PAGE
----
Also, if the type has a private constructor you will get an error. Or if the type inherits from a type which will cause a TypeInitialisationException

[Edit]

Try this:

namespace ConsoleApplication1
{
    class Program
    {
        static void Main(string[] args)
        {
            try { 
                new Executor2<IExecutor>().Execute();
            }
            catch { Console.WriteLine("Failed IExecutor"); }

            try { new Executor2<AbstractExecutorWithImpl>().Execute(); }
            catch { Console.WriteLine("Failed AbstractExecutorWithImpl"); }

            try { new Executor2<AbstractExecutorWithNoImpl>().Execute(); }
            catch { Console.WriteLine("Failed AbstractExecutorWithNoImpl"); }

            try { new Executor2<ConcreteExecutor>().Execute(); }
            catch { Console.WriteLine("Failed ConcreteExecutor"); }

            try { new Executor2<DerivedExecutor>().Execute(); }
            catch { Console.WriteLine("Failed DerivedExecutor"); }

            try { new Executor2<DerivedExecutorWithBadConstr>().Execute(); }
            catch { Console.WriteLine("Failed DerivedExecutorWithBadConstr"); }

            try { new Executor2<DerivedExecutorWithPrivateConstr>().Execute(); }
            catch { Console.WriteLine("Failed DerivedExecutorWithPrivateConstr"); }

            try { new Executor2<DerivedExecutorWithPublicBadConstr>().Execute(); }
            catch { Console.WriteLine("Failed DerivedExecutorWithPublicBadConstr"); }

            Console.ReadLine();
        }
    }


    interface IExecutor
    {
        void Execute();
    }

    abstract class AbstractExecutorWithImpl : IExecutor
    {
        public void Execute()
        {
            Console.Write("Executing AbstractExecutorWithImpl ");
        }
    }
    abstract class AbstractExecutorWithNoImpl : IExecutor
    {
        public abstract void Execute();
    }

    class ConcreteExecutor : IExecutor
    {
        public void Execute()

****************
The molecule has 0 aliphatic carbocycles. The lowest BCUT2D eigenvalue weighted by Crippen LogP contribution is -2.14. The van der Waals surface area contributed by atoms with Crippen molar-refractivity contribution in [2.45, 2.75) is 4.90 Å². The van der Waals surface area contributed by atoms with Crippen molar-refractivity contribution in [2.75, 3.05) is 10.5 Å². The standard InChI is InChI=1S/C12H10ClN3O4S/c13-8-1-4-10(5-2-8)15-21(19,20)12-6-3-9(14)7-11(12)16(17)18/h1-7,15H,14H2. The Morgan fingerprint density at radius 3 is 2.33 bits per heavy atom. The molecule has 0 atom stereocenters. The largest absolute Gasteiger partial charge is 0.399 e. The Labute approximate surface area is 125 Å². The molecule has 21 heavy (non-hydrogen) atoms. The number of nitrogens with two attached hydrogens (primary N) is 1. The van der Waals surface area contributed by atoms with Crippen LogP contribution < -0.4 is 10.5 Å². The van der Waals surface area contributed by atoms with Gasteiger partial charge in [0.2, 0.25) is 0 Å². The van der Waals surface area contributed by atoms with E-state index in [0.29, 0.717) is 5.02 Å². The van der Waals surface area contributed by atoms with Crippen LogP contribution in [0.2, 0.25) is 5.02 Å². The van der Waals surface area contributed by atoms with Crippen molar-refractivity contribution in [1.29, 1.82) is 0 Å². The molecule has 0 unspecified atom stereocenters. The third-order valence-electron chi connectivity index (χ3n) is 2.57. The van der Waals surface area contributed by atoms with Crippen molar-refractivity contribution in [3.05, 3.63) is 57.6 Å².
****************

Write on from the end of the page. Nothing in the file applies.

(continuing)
{
            Console.WriteLine("Executing ConcreteExecutor");
        }
    }

    class DerivedExecutor : AbstractExecutorWithNoImpl
    {
        public override void Execute()
        {
            Console.WriteLine("Executing DerivedExecutor");
        }
    }

    class DerivedExecutorWithBadConstr : IExecutor
    {
        static DerivedExecutorWithBadConstr() { throw new Exception("Static initialisation Exception"); }
        public void Execute()
        {
            Console.WriteLine("Executing DerivedExecutorWithBadConstr");
        }
    }

    class DerivedExecutorWithPrivateConstr : DerivedExecutor
    {
        private DerivedExecutorWithPrivateConstr() { }
    }
    class DerivedExecutorWithPublicBadConstr : DerivedExecutorWithBadConstr
    {
        public DerivedExecutorWithPublicBadConstr() : base() { }
    }

    class Executor2<T> where T : IExecutor
    {
        public void Execute()
        {
            var ex = (T)Activator.CreateInstance(typeof(T));
            ex.Execute();
        }
    }
}
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T may be an interface or abstract class - and you cannot create instances of them, or T doesn't have a parameterless constructor.

Also, var ex = (T)Activator.CreateInstance(typeof(T)); could be rewritten as var ex = Activator.CreateInstance<T>();

share|improve this answer
    
+1 Didn't consider the interface or abstract class part, although when I think about it, the former is sort of covered when you assume a public parameterless constructor. –  Adam Houldsworth Apr 13 '12 at 8:53